Details

International Journal of Public Leadership, vol. 19 no. 4
Type: Research Article
ISSN: 2056-4929

Keywords

Article
Publication date: 29 September 2023

Susanna Kultalahti, Riitta Viitala, Maija Hujala and Tauno Kekale

The purpose of this study is to gain more understanding of how competence might matter from the perspective of well-being at work. The authors explore how perceived competence is…

Abstract

Purpose

The purpose of this study is to gain more understanding of how competence might matter from the perspective of well-being at work. The authors explore how perceived competence is connected to perceived work-related well-being among Baby Boomer, Generation X and Generation Y employees.

Design/methodology/approach

The authors explore how perceived competence is connected to perceived work-related well-being among Baby Boomer, Generation X and Generation Y employees. The frames of reference of the study are based on literature on employee well-being (measured with work engagement and overcommitment) and competence, as well as on generational discussions. The quantitative, questionnaire-based study was conducted in 88 companies in Finland, with the total number of respondents being 4,418.

Findings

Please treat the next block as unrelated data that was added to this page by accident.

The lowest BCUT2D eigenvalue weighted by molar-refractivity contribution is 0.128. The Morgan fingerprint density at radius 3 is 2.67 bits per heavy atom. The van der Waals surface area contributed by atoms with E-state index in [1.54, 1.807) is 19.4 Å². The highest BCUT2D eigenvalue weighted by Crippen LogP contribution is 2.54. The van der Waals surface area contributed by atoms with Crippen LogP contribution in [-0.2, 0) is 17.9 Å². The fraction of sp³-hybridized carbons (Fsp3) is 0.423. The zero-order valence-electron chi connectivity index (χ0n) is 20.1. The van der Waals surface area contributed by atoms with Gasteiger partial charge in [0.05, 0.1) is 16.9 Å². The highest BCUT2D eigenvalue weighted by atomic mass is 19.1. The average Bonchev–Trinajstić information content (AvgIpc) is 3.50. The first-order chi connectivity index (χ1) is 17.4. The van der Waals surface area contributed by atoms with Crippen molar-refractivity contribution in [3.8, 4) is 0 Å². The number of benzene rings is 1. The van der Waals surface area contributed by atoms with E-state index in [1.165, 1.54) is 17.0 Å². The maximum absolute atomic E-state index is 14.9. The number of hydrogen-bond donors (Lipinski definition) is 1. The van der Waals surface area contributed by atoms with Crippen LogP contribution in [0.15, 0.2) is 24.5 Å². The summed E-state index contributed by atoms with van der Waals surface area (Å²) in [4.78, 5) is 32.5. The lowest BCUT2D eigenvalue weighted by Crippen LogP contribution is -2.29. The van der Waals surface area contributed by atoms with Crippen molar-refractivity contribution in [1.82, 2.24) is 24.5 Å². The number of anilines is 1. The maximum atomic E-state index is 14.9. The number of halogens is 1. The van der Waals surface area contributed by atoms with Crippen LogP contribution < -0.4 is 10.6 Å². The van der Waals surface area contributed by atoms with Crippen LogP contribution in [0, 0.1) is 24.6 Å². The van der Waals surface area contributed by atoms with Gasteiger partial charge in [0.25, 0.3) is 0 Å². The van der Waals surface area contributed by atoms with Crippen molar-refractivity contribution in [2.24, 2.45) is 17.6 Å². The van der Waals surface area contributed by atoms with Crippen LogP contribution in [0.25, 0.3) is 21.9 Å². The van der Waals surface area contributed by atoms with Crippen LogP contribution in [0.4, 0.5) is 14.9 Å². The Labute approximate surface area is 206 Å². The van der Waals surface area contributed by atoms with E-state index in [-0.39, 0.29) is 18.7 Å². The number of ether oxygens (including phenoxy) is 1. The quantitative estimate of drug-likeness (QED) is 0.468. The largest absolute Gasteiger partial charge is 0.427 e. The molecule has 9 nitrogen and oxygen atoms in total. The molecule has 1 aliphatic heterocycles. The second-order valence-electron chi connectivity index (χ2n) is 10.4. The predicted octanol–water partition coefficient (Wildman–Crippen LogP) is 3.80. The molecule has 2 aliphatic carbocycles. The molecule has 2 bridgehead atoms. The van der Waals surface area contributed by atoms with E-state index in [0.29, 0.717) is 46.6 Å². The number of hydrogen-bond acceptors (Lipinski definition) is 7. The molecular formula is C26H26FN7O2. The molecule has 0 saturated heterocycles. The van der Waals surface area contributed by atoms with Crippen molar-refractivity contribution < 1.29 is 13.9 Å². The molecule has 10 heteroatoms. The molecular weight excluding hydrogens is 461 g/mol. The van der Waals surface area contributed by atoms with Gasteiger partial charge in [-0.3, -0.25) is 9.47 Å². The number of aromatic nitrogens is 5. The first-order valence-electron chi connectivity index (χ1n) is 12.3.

The main finding was that perceived competence related to current duties is statistically significantly connected to employee well-being. The results indicate that high competence results in high employee well-being in all generational groups. Further, Generation Y estimated their work well-being, both in terms of work engagement and overcommitment, lower than Baby Boomers or Generation X. The results suggest that developing competence of employees in organizations seems to be an important means to also support work well-being. It is especially important to pay attention to that among Generation Y, who take their first steps in working life. Competence is a meaningful factor for coping in working life in continually changing work environments. Incompetence is not just a factor for poor performance but also a potential threat to employee well-being.